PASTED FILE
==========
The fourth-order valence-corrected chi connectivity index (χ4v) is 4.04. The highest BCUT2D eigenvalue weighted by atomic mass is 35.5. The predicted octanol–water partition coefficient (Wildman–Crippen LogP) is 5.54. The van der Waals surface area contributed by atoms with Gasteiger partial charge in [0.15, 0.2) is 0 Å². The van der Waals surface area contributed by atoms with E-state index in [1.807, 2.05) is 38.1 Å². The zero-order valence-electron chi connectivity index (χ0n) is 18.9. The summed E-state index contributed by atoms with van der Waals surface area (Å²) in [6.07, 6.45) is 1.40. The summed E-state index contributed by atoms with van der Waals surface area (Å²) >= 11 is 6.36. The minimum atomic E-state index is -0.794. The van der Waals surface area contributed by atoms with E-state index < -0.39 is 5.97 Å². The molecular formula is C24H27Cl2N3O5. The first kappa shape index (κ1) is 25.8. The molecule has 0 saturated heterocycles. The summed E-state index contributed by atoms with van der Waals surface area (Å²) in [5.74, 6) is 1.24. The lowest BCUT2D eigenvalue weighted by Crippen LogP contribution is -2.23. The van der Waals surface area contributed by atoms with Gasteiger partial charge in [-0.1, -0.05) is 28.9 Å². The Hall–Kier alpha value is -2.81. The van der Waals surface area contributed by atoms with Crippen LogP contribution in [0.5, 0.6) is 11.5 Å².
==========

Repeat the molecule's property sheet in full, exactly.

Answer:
The fourth-order valence-corrected chi connectivity index (χ4v) is 4.04. The highest BCUT2D eigenvalue weighted by atomic mass is 35.5. The predicted octanol–water partition coefficient (Wildman–Crippen LogP) is 5.54. The van der Waals surface area contributed by atoms with Gasteiger partial charge in [0.15, 0.2) is 0 Å². The van der Waals surface area contributed by atoms with E-state index in [1.807, 2.05) is 38.1 Å². The zero-order valence-electron chi connectivity index (χ0n) is 18.9. The summed E-state index contributed by atoms with van der Waals surface area (Å²) in [6.07, 6.45) is 1.40. The summed E-state index contributed by atoms with van der Waals surface area (Å²) >= 11 is 6.36. The minimum atomic E-state index is -0.794. The van der Waals surface area contributed by atoms with E-state index < -0.39 is 5.97 Å². The molecular formula is C24H27Cl2N3O5. The first kappa shape index (κ1) is 25.8. The molecule has 0 saturated heterocycles. The summed E-state index contributed by atoms with van der Waals surface area (Å²) in [5.74, 6) is 1.24. The lowest BCUT2D eigenvalue weighted by Crippen LogP contribution is -2.23. The van der Waals surface area contributed by atoms with Gasteiger partial charge in [-0.1, -0.05) is 28.9 Å². The Hall–Kier alpha value is -2.81. The van der Waals surface area contributed by atoms with Crippen LogP contribution in [0.5, 0.6) is 11.5 Å².